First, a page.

“I’m trying to eat a lot more,” he said. “It’s my job now. It’s not like last year where I was trying to manage school and hockey. I try to pay attention to how I’m eating—eat at the right times, eat properly and eat a lot. I also get in the gym as much as possible to try and maintain your strength.”
If Purcell can maintain and build on his strength, the Kings could be developing a top-six forward with a lot of upside.
“He’s the type of player who protects the puck well, a little like [Alexander] Frolov and maybe a little bit slicker,” said Crawford. “Frolov has that good strength so he can fend off the opposition’s defenders, so we’re looking for that type of improvement in Ted and I’m sure he’ll get that as he gets older and more mature and definitely stronger.”
For his part, Purcell is doing a lot of watching and learning from his teammates.
“They’re all doing a real good job of helping me out,” said Purcell. “It’s nice to know they’re pulling for you and trying to help you as much as they can.”
Purcell has been paying special attention to what defenseman Rob Blake has to say.
“Everything you say to him, it’s like, ‘is he really talking to me,’” said Purcell of his team captain. “It’s pretty special when he’s talking to you. Everything you can learn from those guys you just have soak it in and I’m like a sponge here. I’m enjoying every second.”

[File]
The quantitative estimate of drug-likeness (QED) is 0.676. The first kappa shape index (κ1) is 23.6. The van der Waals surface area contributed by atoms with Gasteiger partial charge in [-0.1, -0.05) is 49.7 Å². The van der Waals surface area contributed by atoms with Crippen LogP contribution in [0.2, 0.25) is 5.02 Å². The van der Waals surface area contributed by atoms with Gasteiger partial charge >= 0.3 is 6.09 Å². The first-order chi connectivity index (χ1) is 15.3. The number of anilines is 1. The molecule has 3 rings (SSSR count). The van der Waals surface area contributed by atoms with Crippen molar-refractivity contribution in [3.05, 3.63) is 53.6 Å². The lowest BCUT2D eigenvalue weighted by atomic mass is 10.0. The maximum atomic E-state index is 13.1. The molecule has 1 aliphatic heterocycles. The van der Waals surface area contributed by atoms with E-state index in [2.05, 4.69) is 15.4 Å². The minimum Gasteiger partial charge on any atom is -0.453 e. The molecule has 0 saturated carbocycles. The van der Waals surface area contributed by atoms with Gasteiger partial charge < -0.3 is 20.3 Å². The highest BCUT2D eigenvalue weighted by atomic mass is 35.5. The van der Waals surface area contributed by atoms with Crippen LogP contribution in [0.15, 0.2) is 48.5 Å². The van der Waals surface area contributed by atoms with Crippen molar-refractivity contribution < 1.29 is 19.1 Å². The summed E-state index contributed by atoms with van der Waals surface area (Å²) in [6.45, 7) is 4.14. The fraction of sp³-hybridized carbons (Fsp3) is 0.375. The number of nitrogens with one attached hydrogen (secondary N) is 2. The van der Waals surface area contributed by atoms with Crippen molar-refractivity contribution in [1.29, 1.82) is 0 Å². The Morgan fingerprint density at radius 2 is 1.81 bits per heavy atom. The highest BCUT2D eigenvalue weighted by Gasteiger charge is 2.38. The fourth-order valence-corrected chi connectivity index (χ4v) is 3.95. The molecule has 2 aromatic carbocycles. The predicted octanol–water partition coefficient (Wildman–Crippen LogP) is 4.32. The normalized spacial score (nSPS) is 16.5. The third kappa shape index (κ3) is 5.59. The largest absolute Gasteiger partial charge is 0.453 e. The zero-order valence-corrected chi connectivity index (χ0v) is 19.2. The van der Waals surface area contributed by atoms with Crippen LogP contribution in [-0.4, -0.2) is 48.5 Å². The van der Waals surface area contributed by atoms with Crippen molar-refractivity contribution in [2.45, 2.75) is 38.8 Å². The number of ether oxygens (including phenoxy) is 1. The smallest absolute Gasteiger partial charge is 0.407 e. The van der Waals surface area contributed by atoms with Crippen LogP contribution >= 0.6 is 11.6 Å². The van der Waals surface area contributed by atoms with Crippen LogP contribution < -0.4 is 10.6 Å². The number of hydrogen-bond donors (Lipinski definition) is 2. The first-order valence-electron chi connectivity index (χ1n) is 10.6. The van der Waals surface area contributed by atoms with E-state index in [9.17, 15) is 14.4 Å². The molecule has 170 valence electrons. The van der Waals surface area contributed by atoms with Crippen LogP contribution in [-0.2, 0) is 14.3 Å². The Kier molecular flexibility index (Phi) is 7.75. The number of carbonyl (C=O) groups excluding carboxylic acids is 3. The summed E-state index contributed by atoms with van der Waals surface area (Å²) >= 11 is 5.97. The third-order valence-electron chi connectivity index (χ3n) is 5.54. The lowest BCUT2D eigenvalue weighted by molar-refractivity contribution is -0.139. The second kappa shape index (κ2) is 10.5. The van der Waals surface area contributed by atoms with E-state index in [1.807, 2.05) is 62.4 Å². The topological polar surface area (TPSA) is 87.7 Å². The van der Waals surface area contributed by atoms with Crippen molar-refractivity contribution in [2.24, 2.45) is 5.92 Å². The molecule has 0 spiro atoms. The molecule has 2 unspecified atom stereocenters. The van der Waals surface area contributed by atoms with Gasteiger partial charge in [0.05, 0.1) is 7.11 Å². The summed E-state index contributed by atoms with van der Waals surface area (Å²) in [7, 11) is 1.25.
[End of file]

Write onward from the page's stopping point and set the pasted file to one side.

Of course, Purcell knows that once Cammalleri returns to the lineup, he will likely be headed back to Manchester—maybe even sooner than that. But he also understands that he has more work to do before he can make it to the NHL to stay.
“I’m just taking it day-by-day,” he explained. “They have a couple of minor injuries. It’s kind of stressful at times since you don’t know if you’re coming or going. But you can’t worry about things you can’t control. You just go out and work hard every day and play your game.
“I still have a lot of work to do,” he elaborated. “You can’t be down on yourself. You have to go down there with the drive and determination to work on the things they want and hopefully, get back up here as soon as possible.”
But as the old saying goes, there is no time like the present, and for now, Purcell is an NHL player and getting the call was a dream come true.
“It was special,” Purcell said with a smile. “It’s something I’ve been waiting for my whole life. I didn’t expect it. I was thrilled. I thought I was dreaming. My family was excited. I called them right away when I got the news.”